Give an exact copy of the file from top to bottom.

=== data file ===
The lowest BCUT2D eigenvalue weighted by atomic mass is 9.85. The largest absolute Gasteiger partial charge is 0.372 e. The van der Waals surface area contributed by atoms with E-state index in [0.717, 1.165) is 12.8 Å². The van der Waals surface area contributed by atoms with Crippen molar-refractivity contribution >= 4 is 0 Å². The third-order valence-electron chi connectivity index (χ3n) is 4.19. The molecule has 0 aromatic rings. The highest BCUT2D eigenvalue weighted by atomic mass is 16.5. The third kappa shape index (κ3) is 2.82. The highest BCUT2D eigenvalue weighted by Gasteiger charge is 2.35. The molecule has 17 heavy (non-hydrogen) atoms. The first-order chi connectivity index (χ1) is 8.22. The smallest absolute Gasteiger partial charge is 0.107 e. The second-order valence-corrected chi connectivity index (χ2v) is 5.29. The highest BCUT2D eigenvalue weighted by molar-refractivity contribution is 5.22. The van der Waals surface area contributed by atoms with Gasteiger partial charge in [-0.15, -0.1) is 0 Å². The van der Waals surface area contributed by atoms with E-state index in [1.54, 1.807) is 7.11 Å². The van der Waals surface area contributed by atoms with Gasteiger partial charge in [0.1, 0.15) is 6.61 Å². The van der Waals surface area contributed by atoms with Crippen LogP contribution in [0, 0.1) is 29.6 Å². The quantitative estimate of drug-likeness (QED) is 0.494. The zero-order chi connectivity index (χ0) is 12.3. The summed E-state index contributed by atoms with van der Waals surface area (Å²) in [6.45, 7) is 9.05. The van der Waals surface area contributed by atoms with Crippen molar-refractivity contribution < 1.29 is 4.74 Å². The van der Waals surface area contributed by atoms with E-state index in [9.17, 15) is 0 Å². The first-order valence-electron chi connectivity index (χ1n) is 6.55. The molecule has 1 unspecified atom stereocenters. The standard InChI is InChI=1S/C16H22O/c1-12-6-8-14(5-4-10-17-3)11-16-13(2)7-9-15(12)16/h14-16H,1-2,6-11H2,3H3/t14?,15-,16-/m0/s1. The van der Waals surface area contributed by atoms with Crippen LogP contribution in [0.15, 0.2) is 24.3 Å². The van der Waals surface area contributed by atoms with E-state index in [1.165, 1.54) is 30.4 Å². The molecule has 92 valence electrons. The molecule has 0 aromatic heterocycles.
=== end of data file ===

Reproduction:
The lowest BCUT2D eigenvalue weighted by atomic mass is 9.85. The largest absolute Gasteiger partial charge is 0.372 e. The van der Waals surface area contributed by atoms with E-state index in [0.717, 1.165) is 12.8 Å². The van der Waals surface area contributed by atoms with Crippen molar-refractivity contribution >= 4 is 0 Å². The third-order valence-electron chi connectivity index (χ3n) is 4.19. The molecule has 0 aromatic rings. The highest BCUT2D eigenvalue weighted by atomic mass is 16.5. The third kappa shape index (κ3) is 2.82. The highest BCUT2D eigenvalue weighted by Gasteiger charge is 2.35. The molecule has 17 heavy (non-hydrogen) atoms. The first-order chi connectivity index (χ1) is 8.22. The smallest absolute Gasteiger partial charge is 0.107 e. The second-order valence-corrected chi connectivity index (χ2v) is 5.29. The highest BCUT2D eigenvalue weighted by molar-refractivity contribution is 5.22. The van der Waals surface area contributed by atoms with Gasteiger partial charge in [-0.15, -0.1) is 0 Å². The van der Waals surface area contributed by atoms with E-state index in [1.54, 1.807) is 7.11 Å². The van der Waals surface area contributed by atoms with Gasteiger partial charge in [0.1, 0.15) is 6.61 Å². The van der Waals surface area contributed by atoms with Crippen LogP contribution in [0, 0.1) is 29.6 Å². The quantitative estimate of drug-likeness (QED) is 0.494. The zero-order chi connectivity index (χ0) is 12.3. The summed E-state index contributed by atoms with van der Waals surface area (Å²) in [6.45, 7) is 9.05. The van der Waals surface area contributed by atoms with Crippen molar-refractivity contribution < 1.29 is 4.74 Å². The van der Waals surface area contributed by atoms with E-state index in [9.17, 15) is 0 Å². The first-order valence-electron chi connectivity index (χ1n) is 6.55. The molecule has 1 unspecified atom stereocenters. The standard InChI is InChI=1S/C16H22O/c1-12-6-8-14(5-4-10-17-3)11-16-13(2)7-9-15(12)16/h14-16H,1-2,6-11H2,3H3/t14?,15-,16-/m0/s1. The van der Waals surface area contributed by atoms with Crippen LogP contribution in [0.15, 0.2) is 24.3 Å². The van der Waals surface area contributed by atoms with E-state index in [1.165, 1.54) is 30.4 Å². The molecule has 92 valence electrons. The molecule has 0 aromatic heterocycles.